| Subscribe | Press Room | Store | Friends | Contact Us
Bookmark and Share

From Our Artifacts Collection

A Passover Mahzor (festival prayerbook) that the Gergas (Geri) family took with them when they were expelled from Alexandria, Poland and sent to Siberia

Passover Mahzor that enabled the Gergas family to observe Passover in their exile in Kazakhstan Passover Mahzor that enabled the Gergas family to observe Passover in their exile in Kazakhstan One year old Esther Gergas with her parents Shmuel and Bilhah, Alexandria, Poland, 1937 Esther Gergas at three years old dressed up as “Daughter of Zion” Esther and her brother Chagai, prior to their aliyah to Eretz Israel, Purten, Germany, 1947 Shmuel Gergas’ (Geri) Zionist Membership card from the immigrant ship“Exodus” A postcard that Esther Gergas received from her cousins in Poland when Esther’s family were already in Kazakhstan, 1941 A postcard that Esther Gergas received from her cousins in Poland when Esther’s family were already in Kazakhstan, 1941 A postcard that Esther Gergas received from her cousins in Poland when Esther’s family were already in Kazakhstan, 1941 A postcard that Esther Gergas received from her cousins in Poland when Esther’s family were already in Kazakhstan, 1941 A Postcard that Esther Gergas sent to her mother in Eretz Israel from the DP camp at Poppendorf, Germany, 1947 A Postcard that Esther Gergas sent to her mother in Eretz Israel from the DP camp at Poppendorf, Germany, 1947 Malka Gergas, Esther’s aunt (her father’s sister) who died in Kazakhstan. The photo was taken in 1930

The Mahzor was one of the religious books that enabled them to observe Jewish laws and to learn Hebrew in the remote regions of Kazakhstan.

Shmuel and Bilhah and their children Chagai and Esther lived comfortably in Alexandria, Poland where they were partners in a wood supply business. The family were devoted Zionists who spoke Hebrew fluently. Shmuel served as the Jewish National Fund representative in the town.

In 1939 Alexandria came under Soviet control and the family were driven from their home. They moved in with Shmuel’s mother, Chava Gergas, but six months later on the 14th of April 1940 the Soviet commander in the town informed the entire Gergas family that they were being sent to Siberia on charges of Zionism and bourgeois behavior.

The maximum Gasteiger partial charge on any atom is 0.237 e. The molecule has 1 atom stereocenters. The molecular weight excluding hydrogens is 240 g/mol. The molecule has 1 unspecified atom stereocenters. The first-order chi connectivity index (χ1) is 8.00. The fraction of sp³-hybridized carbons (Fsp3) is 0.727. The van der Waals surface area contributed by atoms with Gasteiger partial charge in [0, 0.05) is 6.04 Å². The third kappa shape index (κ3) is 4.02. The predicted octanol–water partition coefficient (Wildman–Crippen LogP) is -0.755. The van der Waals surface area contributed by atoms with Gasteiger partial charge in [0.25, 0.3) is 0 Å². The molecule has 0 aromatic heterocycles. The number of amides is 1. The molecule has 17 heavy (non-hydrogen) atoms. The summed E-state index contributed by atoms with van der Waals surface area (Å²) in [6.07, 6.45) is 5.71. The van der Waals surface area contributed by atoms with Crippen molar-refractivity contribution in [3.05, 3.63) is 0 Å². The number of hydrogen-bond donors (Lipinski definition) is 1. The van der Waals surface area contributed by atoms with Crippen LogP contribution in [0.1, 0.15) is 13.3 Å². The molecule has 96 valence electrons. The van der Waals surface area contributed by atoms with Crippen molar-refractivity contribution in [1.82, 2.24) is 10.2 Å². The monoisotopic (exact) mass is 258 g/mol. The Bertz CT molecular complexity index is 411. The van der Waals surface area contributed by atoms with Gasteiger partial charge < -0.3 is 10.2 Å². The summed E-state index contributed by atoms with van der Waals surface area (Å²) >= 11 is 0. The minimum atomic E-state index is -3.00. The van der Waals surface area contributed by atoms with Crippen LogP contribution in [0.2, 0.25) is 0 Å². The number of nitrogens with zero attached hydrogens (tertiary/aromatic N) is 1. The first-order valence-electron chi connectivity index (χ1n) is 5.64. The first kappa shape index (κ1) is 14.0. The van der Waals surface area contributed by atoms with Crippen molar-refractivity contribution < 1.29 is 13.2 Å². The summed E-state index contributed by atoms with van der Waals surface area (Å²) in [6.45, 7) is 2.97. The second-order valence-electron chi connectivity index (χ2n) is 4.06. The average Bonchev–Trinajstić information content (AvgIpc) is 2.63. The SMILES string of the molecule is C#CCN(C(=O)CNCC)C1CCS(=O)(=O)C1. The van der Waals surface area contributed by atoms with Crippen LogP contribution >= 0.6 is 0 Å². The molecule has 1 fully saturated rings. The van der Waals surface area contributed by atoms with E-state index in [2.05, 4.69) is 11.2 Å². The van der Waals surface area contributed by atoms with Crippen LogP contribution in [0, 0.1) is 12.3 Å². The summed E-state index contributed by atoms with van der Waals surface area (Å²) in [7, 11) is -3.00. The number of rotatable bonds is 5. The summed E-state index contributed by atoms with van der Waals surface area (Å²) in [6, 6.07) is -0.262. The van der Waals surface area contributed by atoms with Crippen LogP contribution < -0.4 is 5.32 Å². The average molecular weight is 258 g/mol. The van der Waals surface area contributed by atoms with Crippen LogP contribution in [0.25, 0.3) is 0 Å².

The notification came a week before the Passover holiday. The family had prepared Matzah and had made preparations to celebrate Esther’s birthday that coincided with the holiday. Among the few items that Chava Gergas managed to collect together in the short time they had before their expulsion, were the freshly baked Matzot they needed for the holiday and a few religious books including the Pesach Mahzor.

After six weeks travel in freight cars the family reached the Sukhotin region of Kazakhstan. The Gergas family was the only Jewish family among the exiles that comprised the population of the village.

The Gergas family, like all the exiles suffered from the acute lack of food and medicine. They survived by selling their belongings for basic products in order to survive. As time went on the family made a living by bartering items they obtained from different sources, among them from packages they received from relatives in Eretz Israel. Shmuel spent his days assisting the secretary of the Kholhoz by writing letters to the authorities.

Shmuel and Bilhah were determined to give their children an education with the meager means at their disposal. In the evenings Shmuel taught the children Hebrew using the religious books he brought with him as textbooks and Bilhah was in charge of the children’s mathematics lessons. Every day, Esther and Chagai were required to copy out the weekly Torah portion. The family tried to observe Jewish ritual and throughout their stay they refrained from eating meat, lit the Sabbath candles, celebrated Chanukah and baked Matzoth for Passover.